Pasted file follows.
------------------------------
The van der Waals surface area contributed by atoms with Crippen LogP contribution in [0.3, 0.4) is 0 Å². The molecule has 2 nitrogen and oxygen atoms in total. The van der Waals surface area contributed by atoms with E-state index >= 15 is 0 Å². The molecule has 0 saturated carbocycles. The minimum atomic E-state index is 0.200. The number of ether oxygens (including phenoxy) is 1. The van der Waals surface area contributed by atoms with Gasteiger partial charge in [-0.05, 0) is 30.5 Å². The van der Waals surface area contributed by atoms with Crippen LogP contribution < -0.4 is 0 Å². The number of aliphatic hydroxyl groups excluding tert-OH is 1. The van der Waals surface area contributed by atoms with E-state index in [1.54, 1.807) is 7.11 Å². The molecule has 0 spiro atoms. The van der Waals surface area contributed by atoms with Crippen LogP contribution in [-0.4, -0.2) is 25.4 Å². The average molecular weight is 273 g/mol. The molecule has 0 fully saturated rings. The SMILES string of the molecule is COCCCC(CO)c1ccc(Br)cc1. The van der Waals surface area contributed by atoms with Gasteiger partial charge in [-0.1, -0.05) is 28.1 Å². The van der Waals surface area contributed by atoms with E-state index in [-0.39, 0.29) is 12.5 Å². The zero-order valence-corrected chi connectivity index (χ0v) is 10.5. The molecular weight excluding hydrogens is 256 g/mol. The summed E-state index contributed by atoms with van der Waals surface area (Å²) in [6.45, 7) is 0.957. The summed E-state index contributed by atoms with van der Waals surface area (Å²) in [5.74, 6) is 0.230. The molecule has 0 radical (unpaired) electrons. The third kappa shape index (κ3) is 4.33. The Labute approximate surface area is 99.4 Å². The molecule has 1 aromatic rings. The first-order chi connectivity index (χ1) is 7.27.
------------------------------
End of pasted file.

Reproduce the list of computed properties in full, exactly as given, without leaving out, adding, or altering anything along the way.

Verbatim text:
The van der Waals surface area contributed by atoms with Crippen LogP contribution in [0.3, 0.4) is 0 Å². The molecule has 2 nitrogen and oxygen atoms in total. The van der Waals surface area contributed by atoms with E-state index >= 15 is 0 Å². The molecule has 0 saturated carbocycles. The minimum atomic E-state index is 0.200. The number of ether oxygens (including phenoxy) is 1. The van der Waals surface area contributed by atoms with Gasteiger partial charge in [-0.05, 0) is 30.5 Å². The van der Waals surface area contributed by atoms with Crippen LogP contribution < -0.4 is 0 Å². The number of aliphatic hydroxyl groups excluding tert-OH is 1. The van der Waals surface area contributed by atoms with E-state index in [1.54, 1.807) is 7.11 Å². The molecule has 0 spiro atoms. The van der Waals surface area contributed by atoms with Crippen LogP contribution in [-0.4, -0.2) is 25.4 Å². The average molecular weight is 273 g/mol. The molecule has 0 fully saturated rings. The SMILES string of the molecule is COCCCC(CO)c1ccc(Br)cc1. The van der Waals surface area contributed by atoms with Gasteiger partial charge in [-0.1, -0.05) is 28.1 Å². The van der Waals surface area contributed by atoms with E-state index in [-0.39, 0.29) is 12.5 Å². The zero-order valence-corrected chi connectivity index (χ0v) is 10.5. The molecular weight excluding hydrogens is 256 g/mol. The summed E-state index contributed by atoms with van der Waals surface area (Å²) in [6.45, 7) is 0.957. The summed E-state index contributed by atoms with van der Waals surface area (Å²) in [5.74, 6) is 0.230. The molecule has 0 radical (unpaired) electrons. The third kappa shape index (κ3) is 4.33. The Labute approximate surface area is 99.4 Å². The molecule has 1 aromatic rings. The first-order chi connectivity index (χ1) is 7.27.